Fewer cash buyers and fewer mtg purchase apps also translated into fewer pending home sales:
Pending Home Sales Index
The outlook for the used home market remains stubbornly flat, with pending home sales down a disappointing 1.0 percent in August. The Econoday consensus was calling for a 0.8 percent gain. Year-on-year, pending home sales in August were down 2.2 percent which is roughly in line with a 5.3 percent decline for final sales of existing homes in data that were released last week.
A lack of first-time buyers and strong demand for rentals remain key obstacles for home sales. A lack of distressed homes on the market is another negative factor. Mortgage rates for now are still low but are likely to begin to rise as the Fed withdraws stimulus and begins to raise rates, a prospect that points to continued sales weakness ahead.
Regionally, weakness in sales trends for existing homes has been spread evenly with the West lagging slightly. Weakness in today’s report is centered in the Midwest where pending sales fell 2.1 percent for a year-on-year decline of 7.6 percent. The Northeast shows an even steeper 3.0 percent decline in the month though it is the only region with a positive year-on-year rate at plus 1.6 percent. Pending sales rose 2.6 percent in the West though the year-on-year is minus 2.6 percent while the South, which is by far the largest housing region, shows a 1.4 percent decline in the month and no change on the year.
The number of signed contracts to buy existing homes fell 1 percent in August compared to July and is down 2.2 percent from August of 2013, according to the National Association of Realtors
Note that payroll taxes went up Jan 2013, and the sequesters first hit in April, followed by Fed statements that caused mtg rates to gap up about 1% in July or so. We seem to be faltering below the prior 2013 peak and well below prior cycles:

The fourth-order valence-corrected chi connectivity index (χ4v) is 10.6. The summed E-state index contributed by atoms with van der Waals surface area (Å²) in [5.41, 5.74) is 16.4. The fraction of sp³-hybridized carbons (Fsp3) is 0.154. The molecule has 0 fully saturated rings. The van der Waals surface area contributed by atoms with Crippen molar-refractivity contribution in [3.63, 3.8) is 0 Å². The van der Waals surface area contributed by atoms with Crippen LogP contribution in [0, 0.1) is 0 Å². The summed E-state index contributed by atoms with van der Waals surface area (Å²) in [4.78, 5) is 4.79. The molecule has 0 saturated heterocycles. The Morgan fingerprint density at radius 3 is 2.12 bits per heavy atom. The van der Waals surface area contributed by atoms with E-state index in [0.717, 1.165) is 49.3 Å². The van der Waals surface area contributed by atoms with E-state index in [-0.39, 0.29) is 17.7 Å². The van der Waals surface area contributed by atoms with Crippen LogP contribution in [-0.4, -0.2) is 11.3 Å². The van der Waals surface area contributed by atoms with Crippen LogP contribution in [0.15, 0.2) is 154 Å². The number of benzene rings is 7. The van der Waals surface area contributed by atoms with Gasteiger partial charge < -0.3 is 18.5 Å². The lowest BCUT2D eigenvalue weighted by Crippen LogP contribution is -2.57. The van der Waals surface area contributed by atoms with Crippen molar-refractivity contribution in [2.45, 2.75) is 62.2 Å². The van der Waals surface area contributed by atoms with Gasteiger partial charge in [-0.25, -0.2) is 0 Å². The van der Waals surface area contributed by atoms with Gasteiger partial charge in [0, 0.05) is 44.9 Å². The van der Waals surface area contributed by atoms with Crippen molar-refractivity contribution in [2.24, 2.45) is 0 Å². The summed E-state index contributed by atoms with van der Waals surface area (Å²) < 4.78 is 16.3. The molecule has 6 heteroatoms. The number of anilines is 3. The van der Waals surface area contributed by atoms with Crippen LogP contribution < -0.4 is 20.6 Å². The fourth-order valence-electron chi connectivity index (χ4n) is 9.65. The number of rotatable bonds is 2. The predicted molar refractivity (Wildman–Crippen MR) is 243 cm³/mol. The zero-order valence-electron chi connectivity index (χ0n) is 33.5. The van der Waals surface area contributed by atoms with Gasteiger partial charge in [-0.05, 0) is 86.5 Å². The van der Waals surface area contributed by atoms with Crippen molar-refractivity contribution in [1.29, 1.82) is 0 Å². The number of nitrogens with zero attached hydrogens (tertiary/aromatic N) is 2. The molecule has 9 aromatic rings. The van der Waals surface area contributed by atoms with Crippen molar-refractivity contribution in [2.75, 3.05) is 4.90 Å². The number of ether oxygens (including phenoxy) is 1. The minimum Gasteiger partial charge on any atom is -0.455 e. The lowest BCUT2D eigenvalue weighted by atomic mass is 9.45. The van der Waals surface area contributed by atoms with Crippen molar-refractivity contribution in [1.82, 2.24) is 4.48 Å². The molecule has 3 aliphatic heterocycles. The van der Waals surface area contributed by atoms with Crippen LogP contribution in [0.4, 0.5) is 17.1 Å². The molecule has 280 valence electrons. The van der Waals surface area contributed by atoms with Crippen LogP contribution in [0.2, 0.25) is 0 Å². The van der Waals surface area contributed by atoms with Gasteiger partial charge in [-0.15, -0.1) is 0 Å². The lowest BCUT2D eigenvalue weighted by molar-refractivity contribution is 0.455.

Personal income numbers are not inflation adjusted here:
The consumer sector showed improvement in August for both income and spending. Personal income growth posted a 0.3 percent gain in August, following a 0.2 percent rise in July. The latest number matched expectations for a 0.3 percent advance. The wages & salaries component was even stronger with a 0.4 percent boost, following a 0.2 percent increase the month before.
Personal spending jumped 0.5 percent after no change in July. Analysts forecast a 0.5 percent boost. Strength was in the durables component which jumped 1.8 percent after no change in July. August reflected a jump in auto sales. Lower gasoline prices tugged down on nondurables. Nondurable spending declined 0.3 percent after no change in July. Services jumped 0.5 percent in August after being unchanged the month before.
PCE inflation slowed to a monthly no change in August from 0.1 percent in July. The latest figure came in slightly lower than expectations for a 0.1 percent rise. Core PCE inflation posted at 0.1 percent, equaling the pace for July. The median market forecast was for no change.
On a year-ago basis, headline PCE inflation eased to 1.5 percent from 1.6 percent in July. Year-ago core inflation was 1.5 percent in both August and July. Again, PCE inflation remains well the Fed goal of 2 percent but is edging upward.
This is the pre tax personal income:
This is after ‘inflation’/cpi and taxes:
And this is the per capita rate of growth which remains very low:
Here you can see the effect of the Fed’s 0 rate policy and QE on personal interest income, which has stagnated under this policy. Note that I like the 0 rate policy, but I also recognize that it means we need a larger deficit- lower taxes and/or higher spending: